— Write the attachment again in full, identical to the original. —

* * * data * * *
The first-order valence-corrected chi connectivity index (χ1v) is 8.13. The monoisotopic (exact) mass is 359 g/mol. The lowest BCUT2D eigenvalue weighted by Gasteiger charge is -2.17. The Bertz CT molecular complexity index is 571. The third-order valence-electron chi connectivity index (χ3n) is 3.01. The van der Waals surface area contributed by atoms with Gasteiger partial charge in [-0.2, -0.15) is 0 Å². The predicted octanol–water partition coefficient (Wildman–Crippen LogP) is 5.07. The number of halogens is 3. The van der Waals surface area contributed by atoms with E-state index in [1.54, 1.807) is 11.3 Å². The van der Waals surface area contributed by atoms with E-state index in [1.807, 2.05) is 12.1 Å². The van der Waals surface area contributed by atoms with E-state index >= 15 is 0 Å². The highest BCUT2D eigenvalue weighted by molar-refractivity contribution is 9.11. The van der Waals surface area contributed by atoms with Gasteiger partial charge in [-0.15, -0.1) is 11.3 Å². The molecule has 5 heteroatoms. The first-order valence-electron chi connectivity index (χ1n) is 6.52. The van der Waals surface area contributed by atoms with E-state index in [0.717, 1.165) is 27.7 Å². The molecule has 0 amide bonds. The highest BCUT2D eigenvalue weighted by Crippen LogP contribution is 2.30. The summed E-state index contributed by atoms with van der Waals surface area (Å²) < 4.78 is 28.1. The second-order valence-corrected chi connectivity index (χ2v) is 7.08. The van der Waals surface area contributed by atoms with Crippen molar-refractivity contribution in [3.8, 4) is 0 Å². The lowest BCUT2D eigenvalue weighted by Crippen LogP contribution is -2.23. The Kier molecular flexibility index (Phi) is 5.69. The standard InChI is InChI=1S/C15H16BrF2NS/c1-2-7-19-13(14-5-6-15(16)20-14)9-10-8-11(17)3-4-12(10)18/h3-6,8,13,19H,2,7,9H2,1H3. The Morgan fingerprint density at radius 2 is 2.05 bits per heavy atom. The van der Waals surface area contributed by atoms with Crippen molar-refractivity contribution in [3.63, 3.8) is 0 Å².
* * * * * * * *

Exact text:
The first-order valence-corrected chi connectivity index (χ1v) is 8.13. The monoisotopic (exact) mass is 359 g/mol. The lowest BCUT2D eigenvalue weighted by Gasteiger charge is -2.17. The Bertz CT molecular complexity index is 571. The third-order valence-electron chi connectivity index (χ3n) is 3.01. The van der Waals surface area contributed by atoms with Gasteiger partial charge in [-0.2, -0.15) is 0 Å². The predicted octanol–water partition coefficient (Wildman–Crippen LogP) is 5.07. The number of halogens is 3. The van der Waals surface area contributed by atoms with E-state index in [1.54, 1.807) is 11.3 Å². The van der Waals surface area contributed by atoms with E-state index in [1.807, 2.05) is 12.1 Å². The van der Waals surface area contributed by atoms with E-state index >= 15 is 0 Å². The highest BCUT2D eigenvalue weighted by molar-refractivity contribution is 9.11. The van der Waals surface area contributed by atoms with Gasteiger partial charge in [-0.15, -0.1) is 11.3 Å². The molecule has 5 heteroatoms. The first-order valence-electron chi connectivity index (χ1n) is 6.52. The van der Waals surface area contributed by atoms with E-state index in [0.717, 1.165) is 27.7 Å². The molecule has 0 amide bonds. The highest BCUT2D eigenvalue weighted by Crippen LogP contribution is 2.30. The summed E-state index contributed by atoms with van der Waals surface area (Å²) < 4.78 is 28.1. The second-order valence-corrected chi connectivity index (χ2v) is 7.08. The van der Waals surface area contributed by atoms with Crippen molar-refractivity contribution in [3.8, 4) is 0 Å². The lowest BCUT2D eigenvalue weighted by Crippen LogP contribution is -2.23. The Kier molecular flexibility index (Phi) is 5.69. The standard InChI is InChI=1S/C15H16BrF2NS/c1-2-7-19-13(14-5-6-15(16)20-14)9-10-8-11(17)3-4-12(10)18/h3-6,8,13,19H,2,7,9H2,1H3. The Morgan fingerprint density at radius 2 is 2.05 bits per heavy atom. The van der Waals surface area contributed by atoms with Crippen molar-refractivity contribution in [3.63, 3.8) is 0 Å².